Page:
Monday, January 28, 2013

Pandora: A music vocabulary business model

About two weeks ago, I finally decided to try out Pandora. I know I'm coming late to this game, but until recently I've had no trouble filling my listening time with podcasts, new purchased music, and the occasional re-listening to my collection. A few things led me to reconsider: 1. I'm starting to realize there is so much music out there I've never even heard of, and 2. I'm kind of getting tired of my "All Pop/Folk/Jazz" iPod playlist, which is kind of incredible considering it has 13.6 days of music (my classical collection has 11 days, but gets much less traffic for various reasons). Though I enjoy getting to know new music even if I don't like it, I'd rather encounter music I love, so I thought I'd try out Pandora's "magic" formula for playing music I should like.

My feeling so far: Pandora works. After a few hours of listening and refining a playlist, I do have to say it's somewhat freaky how I can input just a few artists I like and Pandora magically produces other artists or songs I already know I like. I have yet to discover a new act I really love, but I have faith in this method that it will happen eventually. I'm enjoying what I'm hearing, and it's more a surprise than my iPod on shuffle.

The magic

What is Pandora's magic method? Instead of traditional gatekeepers (critics, DJs, your friends, "the crowd", or even computer programs), they use music vocabulary! Musicologists listen to Pandora's song catalog and come up with a song's "musical genome," which is a list of musical descriptors or metadata (for more information, read this 2009 New York Times Magazine article). Then, as you rate the songs you hear, the program looks for songs that have similar music descriptors to the songs you like.

To reveal the musicologists' descriptive vocabulary for each song, just click on the "Why did you pick this?" function. This is probably my favorite Pandora feature. Here are my personal reoccurring musical descriptors:

mild rhythmic syncopation
extensive vamping
repetitive melodic phrasing
subtle use of vocal harmony
clear focus on recording studio production
use of a string ensemble
melodic songwriting
prominent rhythmic piano part

Some of these descriptors surprise me (who wants to say they like "extensive vamping"?), but mostly, they make sense. My new advice for those trying to learn music vocab: listen to Pandora, and click on the "Why did you pick this?" button. Maybe I'll try this next time I teach a music class.

If everyone talking about music started to use Pandora-like vocabulary to describe a song, wouldn't that be great? I think so. We wouldn't be confined to the vague comparisons to other musical groups that usually constitute our musical descriptions.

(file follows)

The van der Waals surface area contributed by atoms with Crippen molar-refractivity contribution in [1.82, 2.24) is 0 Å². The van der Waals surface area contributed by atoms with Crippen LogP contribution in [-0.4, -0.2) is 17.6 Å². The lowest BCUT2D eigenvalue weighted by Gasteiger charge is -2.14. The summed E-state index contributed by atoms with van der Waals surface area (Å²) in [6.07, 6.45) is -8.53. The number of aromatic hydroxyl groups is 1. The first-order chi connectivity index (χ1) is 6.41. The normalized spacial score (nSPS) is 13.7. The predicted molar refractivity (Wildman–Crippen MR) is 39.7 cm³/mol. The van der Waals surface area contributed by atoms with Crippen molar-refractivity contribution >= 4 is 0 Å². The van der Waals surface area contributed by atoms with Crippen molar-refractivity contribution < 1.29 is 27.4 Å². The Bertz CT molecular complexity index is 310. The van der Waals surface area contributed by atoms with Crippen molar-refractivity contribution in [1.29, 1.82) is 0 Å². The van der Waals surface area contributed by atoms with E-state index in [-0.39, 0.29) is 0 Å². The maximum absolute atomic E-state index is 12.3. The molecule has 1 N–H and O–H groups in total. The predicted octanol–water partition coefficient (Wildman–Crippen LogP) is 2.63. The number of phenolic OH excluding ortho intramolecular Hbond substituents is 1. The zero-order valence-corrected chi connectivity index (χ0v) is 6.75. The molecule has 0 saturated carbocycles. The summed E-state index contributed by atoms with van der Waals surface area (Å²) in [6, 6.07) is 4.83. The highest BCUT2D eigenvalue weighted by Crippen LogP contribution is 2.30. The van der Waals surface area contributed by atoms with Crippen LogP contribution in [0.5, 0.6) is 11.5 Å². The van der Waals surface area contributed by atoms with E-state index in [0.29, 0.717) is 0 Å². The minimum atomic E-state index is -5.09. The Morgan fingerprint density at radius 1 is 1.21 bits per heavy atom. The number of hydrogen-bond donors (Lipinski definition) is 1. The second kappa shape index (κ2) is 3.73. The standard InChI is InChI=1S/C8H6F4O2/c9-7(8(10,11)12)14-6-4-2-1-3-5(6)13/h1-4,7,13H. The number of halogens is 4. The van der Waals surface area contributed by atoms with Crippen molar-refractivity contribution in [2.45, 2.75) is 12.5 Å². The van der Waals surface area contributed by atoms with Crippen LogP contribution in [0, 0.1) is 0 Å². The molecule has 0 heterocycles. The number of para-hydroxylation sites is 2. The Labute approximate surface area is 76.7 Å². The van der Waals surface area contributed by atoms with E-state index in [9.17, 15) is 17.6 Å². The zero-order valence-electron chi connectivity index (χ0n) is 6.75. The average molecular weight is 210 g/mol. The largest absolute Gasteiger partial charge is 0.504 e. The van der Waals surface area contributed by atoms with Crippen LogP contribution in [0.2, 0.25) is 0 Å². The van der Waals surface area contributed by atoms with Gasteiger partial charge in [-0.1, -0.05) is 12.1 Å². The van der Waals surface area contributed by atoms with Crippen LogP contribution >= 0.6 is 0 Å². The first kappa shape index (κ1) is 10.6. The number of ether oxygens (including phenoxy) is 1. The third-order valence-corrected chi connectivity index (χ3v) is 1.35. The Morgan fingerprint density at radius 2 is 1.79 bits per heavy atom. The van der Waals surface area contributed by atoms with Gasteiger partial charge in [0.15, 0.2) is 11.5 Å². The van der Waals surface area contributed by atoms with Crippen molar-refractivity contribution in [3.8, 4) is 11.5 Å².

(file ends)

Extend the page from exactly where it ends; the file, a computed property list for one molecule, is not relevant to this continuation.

But Pandora is not perfect. Supposedly, according to it, I'm supposed to like Coldplay, which (with few exceptions), I don't. I'm only a few weeks in, however, so maybe that problem will correct itself. Or maybe their algorithm will get better. Also, Pandora's selection methods by definition don't really get you out of your musical comfort zone, which can be problematic. But I have other methods for that.

Also, I'm not sure that Pandora's business model is sustainable. It's very likely that someone will come up with a program that can do the musicologist's categorizing job for them, and Pandora won't be the company to develop it. Also, categorizing music with people is expensive (though I'm happy someone is employing musicologists), and despite their wide user-base, Pandora has yet to be profitable. It seems that many people want their music for free, which is a problem that all aspects of the music industry are grappling with.

Have any of you used Pandora, and do you like it? If you do, what are your musical descriptors?

Vocab: syncopation, vamping, phrasing


  1. I must have the smallest music library of anyone I know--not even a full day of tracks. I didn't grow up with much musical variety besides Christian rock (which sucks), and most of my CDs are what other people have purchased for me. I've been using Pandora for a little over one year and I like it a lot; I listen to it at work, when I'm writing, and while I'm doing housework.

    It beats the heck out of spending money to listen to music I like, though I have bought many individual tracks I've heard only through Pandora for use in my car. My fiance pays for the non-advertisement version.

    The station that is always on for me started as "Blue Man Group radio," where I get terms like: use of modal harmonies, a bumpin' kick sound, prevalent use of groove, thickly layered production, melodic string accompaniment, and techno roots. I like a strong/funky beat, and I'm currently hooked on techno (Crystal Method, Zircon) and electronic swing (Parov Stelar).

  2. Remarkable what machine learning over good labels can accomplish.